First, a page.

SAVORY – Satureja sp.

The savory herbs are the leaves of the savory plants, winter savory (Satureja montana) and summer savory (Satureja hortensis), which typically grow in the warm regions of the Mediterranean, southern Europe, and Africa. It is an herb commonly paired with lighter meats such as chicken and turkey and is also used to flavour soups and stocks. They have an earthy, peppery flavour.

savory in mortar
Winter savory

The use of savory dates back to Ancient Rome, around 2000 years ago. The name of the savory genus – Satureja –  possibly comes from Pliny the Elder, who derived the name from the word “satyr”, a half-man, half-goat creature from Roman mythology. It could also come from the Hebrew za'atar which was commonly used to refer to all oregano-like plants in the eastern Mediterranean. Historically, it has been used as a poultice in the treatment of insect bites as well as digestive troubles.

summer savory

I’m Rose Anderson-Duvall, an USRA student working in the J. L. Holmes Mass Spectrometry Facility in summer 2023. I am an undergraduate student entering my third year of Biopharmaceutical Science at
uOttawa. My mother instilled a love of science in me when I was very young, and I never grew out of it. Studying hydrosols is, among many other things, a brilliant insight into the metabolites of plants, a perfect intersection between my two passions, biology and organic chemistry. 

Working in this laboratory, I’ve learned how to analyze, identify, and quantify compounds
using the GC-MS in addition to learning various extraction techniques for making hydrosols.

Rose Anderson-Duvall

Creation of Savory Hydrosols

202.9 g of dried winter savory was added to a microwave extraction vessel along with 500mL of boiling distilled water. The vessel was left to sit overnight to allow the savory to rehydrate. The next day, a 250mL ice cone was fitted to the lid of the extraction vessel and a 400mL beaker was placed inside the vessel. The whole vessel was placed inside a microwave and set to run for nine minutes on high. After the time had elapsed, the liquid collected in the beaker was transferred to a collection bottle and then the beaker was replaced into the vessel. A new ice cone was fitted to the lid, and the process was repeated for a total of five times. A total of 1.25L of hydrosol was collected. The same process was done with 200.8g of summer savory.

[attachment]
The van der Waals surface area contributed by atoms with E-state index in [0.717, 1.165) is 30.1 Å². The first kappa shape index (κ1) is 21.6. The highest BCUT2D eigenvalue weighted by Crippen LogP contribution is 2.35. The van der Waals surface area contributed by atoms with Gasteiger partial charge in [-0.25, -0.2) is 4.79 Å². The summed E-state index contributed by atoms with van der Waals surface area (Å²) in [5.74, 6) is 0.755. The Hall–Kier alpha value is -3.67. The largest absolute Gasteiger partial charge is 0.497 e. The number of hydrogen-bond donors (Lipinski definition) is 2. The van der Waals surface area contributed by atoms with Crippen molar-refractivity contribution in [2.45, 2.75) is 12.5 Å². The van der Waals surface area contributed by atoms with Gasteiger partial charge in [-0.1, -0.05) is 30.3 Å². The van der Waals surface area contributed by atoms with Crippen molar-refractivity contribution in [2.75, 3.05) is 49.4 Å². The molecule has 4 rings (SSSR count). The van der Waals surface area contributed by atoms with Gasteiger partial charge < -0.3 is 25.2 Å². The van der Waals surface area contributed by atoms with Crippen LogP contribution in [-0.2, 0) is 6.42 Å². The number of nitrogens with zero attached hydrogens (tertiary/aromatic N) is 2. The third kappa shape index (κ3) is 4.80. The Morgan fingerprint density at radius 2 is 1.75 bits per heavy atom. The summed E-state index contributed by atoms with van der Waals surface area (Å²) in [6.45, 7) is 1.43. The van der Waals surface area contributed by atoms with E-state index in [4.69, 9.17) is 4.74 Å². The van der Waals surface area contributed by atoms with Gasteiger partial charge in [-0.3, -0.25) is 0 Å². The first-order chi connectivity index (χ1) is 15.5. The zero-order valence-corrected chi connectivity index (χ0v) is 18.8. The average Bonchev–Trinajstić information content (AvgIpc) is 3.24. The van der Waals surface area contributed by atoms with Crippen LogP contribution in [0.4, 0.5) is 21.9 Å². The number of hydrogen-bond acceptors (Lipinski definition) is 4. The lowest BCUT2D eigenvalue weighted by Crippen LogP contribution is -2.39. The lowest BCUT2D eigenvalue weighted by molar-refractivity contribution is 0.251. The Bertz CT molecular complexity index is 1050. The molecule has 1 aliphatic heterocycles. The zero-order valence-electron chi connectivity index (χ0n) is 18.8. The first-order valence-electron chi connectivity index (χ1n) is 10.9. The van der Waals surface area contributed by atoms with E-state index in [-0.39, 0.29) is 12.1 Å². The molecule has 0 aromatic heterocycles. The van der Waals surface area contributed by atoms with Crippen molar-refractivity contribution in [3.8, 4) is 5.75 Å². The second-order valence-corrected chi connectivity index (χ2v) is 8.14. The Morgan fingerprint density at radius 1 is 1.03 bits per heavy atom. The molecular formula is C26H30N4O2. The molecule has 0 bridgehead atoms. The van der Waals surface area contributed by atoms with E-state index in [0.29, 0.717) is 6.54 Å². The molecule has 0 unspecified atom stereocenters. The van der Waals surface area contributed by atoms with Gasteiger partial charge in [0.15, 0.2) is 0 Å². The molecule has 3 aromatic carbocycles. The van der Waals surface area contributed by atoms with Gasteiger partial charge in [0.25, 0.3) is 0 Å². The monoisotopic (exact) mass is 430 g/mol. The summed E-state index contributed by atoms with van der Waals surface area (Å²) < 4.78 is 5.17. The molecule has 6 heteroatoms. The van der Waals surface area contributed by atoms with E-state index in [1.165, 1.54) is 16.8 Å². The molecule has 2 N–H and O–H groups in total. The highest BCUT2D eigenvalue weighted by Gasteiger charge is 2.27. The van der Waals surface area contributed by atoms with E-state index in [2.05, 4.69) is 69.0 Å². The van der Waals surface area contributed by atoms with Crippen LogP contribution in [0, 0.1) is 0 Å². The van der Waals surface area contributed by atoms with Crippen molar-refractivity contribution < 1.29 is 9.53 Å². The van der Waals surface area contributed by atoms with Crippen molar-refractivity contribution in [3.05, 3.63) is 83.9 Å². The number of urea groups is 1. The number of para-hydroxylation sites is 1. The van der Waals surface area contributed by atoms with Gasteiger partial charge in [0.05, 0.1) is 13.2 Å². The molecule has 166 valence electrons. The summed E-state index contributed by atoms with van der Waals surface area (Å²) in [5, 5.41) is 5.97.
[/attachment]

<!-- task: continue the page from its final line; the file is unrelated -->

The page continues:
weighing savory

Analysis of Hydrosols

1mL each of the winter savory and summer savory hydrosol was put through SPE (solid phase extraction) respectively in order to remove the water from the hydrosols as well as any large impurities that may clog the GC column. The hydrosol molecules were then eluted from the SPE cartridge using 1mL of a 50/50 AcN:MeOH mix. The samples were then run on the GC-MS so that the compounds in the sample could be identified and quantified.

Summer savory hydrosol
Summer savory hydrosol.

There were three compounds present in the winter savory hydrosol. The compound present in the highest concentration was carvacrol, which was present at 0.09g/L in the hydrosol. Carvacrol is a monoterpenoid phenol which is present in the hydrosols and essential oils of a variety of herbs and flowers. The second most abundant compound was p-cymen-7-ol, which was at a concentration of 0.01g/L. The final compound was thymoquinone, present at a concentration of only 0.005g/L.

winter savory composition
Composition of winter savory hydrosol.

Much like the winter savory, the main compound present in the summer savory is carvacrol. However, the carvacrol is at a much higher concentration in the summer savory (0.37 g/L). The hydrosol also contains γ-terpinene at a concentration of 0.01 g/L, as well as 4-terpineol and o-cymene each at a concentration of 0.004 g/L. 

summer savory composition
Composition of summer savory hydrosol


The hydrosol of winter savory has a muted, subtle scent relative to the scents of other hydrosols (ex. ginger, clove). This is reflected in the relatively low concentration of compounds in the hydrosol.  However, this means that the scent of the hydrosol isn’t overwhelming, and could have possible aroma therapy and culinary applications. The summer savory however, had a much stronger scent than its counterpart. The carvacrol is at a much higher concentration in the summer savory, meaning it could have medically relevant applications. Carvacrol has shown antibacterial activity according to literature, supposedly being particularly effective against food-borne pathogens. [i] This hydrosol has antimicrobial potential, but further investigation should be done in order to determine if the carvacrol is at a high enough concentration to be effective. 

[i]Carvacrol and Human Health: A Comprehensive Review - Wiley Online Library. (n.d.).